Taking Emily Freeman’s lead to share a handful of things I learned this month, from the (occasionally) significant to the (mostly) shallow.
1. We don’t need as much food as we think for Thanksgiving.
Every year we bring so much to our communal dinners, and there’s always so much left over. This year we deliberately made less—and there was still a lot left over. We’re noticing how abundance can be wonderful, but if creating it is unnecessary and time-consuming, then less is a welcome option.
2. Planning ahead actually works.
Last November when we put up the Christmas tree, we discovered a whole bunch of lights were burned out. That’s not unusual—in fact, it happens every year, and it’s exasperating. So last November, we set a reminder to check the lights on November 15 2018.
When November 15 rolled around, we did it. So this year when we put up the tree the day after Thanksgiving, we didn’t have any cranky grown-ups or impatient kids waiting for working lights so we could move on to the fun part, which is actually decorating the tree.
3. Sweat the small stuff.
Okay, maybe not sweat it, but this month I was reminded how much the details matter. I had an unlucky run of botched appointment times—I was hours early, or a little too late, or got the time zone or even day completely wrong. Mix-ups are bound to happen occasionally, as they will anytime humans are involved, but this month I learned that confirming (and reconfirming) dates, times, places, and details is a massive time-and energy-saver.
4. Some authors are truly multi-talented.
One of my favorite books of 2018 is Harry’s Trees, and I recently had the pleasure of chatting with author Jon Cohen on the podcast. Harry’s Trees is a whimsical, warm-hearted novel, so I was shocked when I discovered Jon also wrote the screenplay for the sci-fi thriller Minority Report.
(Listen to What Should I Read Next episode 160: Books that capture the magic of everyday life, wherever you get your podcasts or right here on the site.)
5. Outlining is exhausting.
When I was on book tour this fall, I paid attention to how many words I used throughout the day. I don’t know what my personal word budget is—although, as a woman, 20,000 would be average—but I do know that as an introvert, if I’m not careful I’ll reach a point in the day where I feel like I’ve used all mine up. Talking requires a specific kind of energy, and if I don’t monitor mine, I won’t have any left when talking is required.
Now that book tour is over, I assumed I’d now have plenty of words to go around. But I haven’t found that to be the case.
I couldn’t figure out why. But then a friend pointed out that whenever I talk about my current writing project, I mention how mentally demanding it is. I’m in the middle of drafting another book, and figuring out the structure is exhausting. I’m not speaking the words out loud, but apparently tinkering with them all day is still draining.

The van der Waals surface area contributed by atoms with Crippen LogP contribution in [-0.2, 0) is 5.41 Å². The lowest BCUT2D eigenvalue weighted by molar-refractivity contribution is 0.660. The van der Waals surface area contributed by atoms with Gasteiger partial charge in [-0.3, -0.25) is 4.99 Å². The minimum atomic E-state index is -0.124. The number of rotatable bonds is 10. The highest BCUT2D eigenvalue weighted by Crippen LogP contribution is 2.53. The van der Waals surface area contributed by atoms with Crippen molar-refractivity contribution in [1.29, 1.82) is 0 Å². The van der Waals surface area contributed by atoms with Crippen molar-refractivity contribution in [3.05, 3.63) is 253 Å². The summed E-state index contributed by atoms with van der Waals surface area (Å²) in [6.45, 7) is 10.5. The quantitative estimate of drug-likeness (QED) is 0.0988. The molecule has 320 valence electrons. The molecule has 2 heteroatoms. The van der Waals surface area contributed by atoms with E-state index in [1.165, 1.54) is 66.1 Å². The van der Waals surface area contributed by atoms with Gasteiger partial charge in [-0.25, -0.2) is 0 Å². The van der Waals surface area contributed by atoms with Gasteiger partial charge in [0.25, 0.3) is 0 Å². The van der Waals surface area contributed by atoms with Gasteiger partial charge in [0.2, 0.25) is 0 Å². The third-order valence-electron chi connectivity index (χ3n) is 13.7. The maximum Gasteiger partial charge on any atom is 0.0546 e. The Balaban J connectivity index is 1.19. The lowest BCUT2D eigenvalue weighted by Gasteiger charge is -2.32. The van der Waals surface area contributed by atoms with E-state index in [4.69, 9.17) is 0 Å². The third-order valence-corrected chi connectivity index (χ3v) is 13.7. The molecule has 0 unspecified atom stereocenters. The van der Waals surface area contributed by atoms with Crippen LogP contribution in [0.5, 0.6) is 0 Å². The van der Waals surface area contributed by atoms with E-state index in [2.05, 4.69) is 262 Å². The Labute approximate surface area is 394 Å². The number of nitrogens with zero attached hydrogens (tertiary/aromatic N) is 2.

I would love to hear if this is an issue for other authors, especially the introverted ones. If you have any insider knowledge, please tell me in comments?
6. The Bail Project.
Perhaps this sounds naive, but sometimes the amount of good some money can do blows me away. I recently learned about the Bail Project, which is doing great things with a revolving lending fund to pay people’s bail, because, as they say, poverty is not a crime.
The Bail Project started in the Bronx and recently expanded to several more cities across the U.S., including mine. Read more about the Bail Project here.
7. Teen depression doesn’t look like you might expect.
I first learned this from reading Sue Klebold’s powerful book A Mother’s Reckoning, which focuses heavily on identifying and treating depression in children. I’ve been thinking about that book a lot this fall, in part because I attended an excellent presentation, based on Lisa D’Amour’s excellent book Untangled: Guiding Teenage Girls Through the Seven Transitions into Adulthood, which also addressed the topic. And a real-life situation (not in my family) led to many conversations here at home about mental health and seeking help.
To those with teens in your life: read up, friends.
8. Lisa D’Amour has a new book coming out.
I adored Untangled—it’s one of those books I wish I could download into my brain—so I was thrilled to learn she has a new book on the way. It’s called Under Pressure: Confronting the Epidemic of Stress and Anxiety in Girls, and I can’t wait to read it when it comes out on February 12.
9. Bring in the thyme.
I’ve grown herbs outside for years, yet somehow it’s never occurred to me to bring them inside when the seasons change. This year I brought in my big herb pot before the first frost, and while several of the more tender summer herbs were already dead, I’ve so enjoyed having fresh parsley and thyme at the ready. Why didn’t I think of this sooner?
What did you learn in November?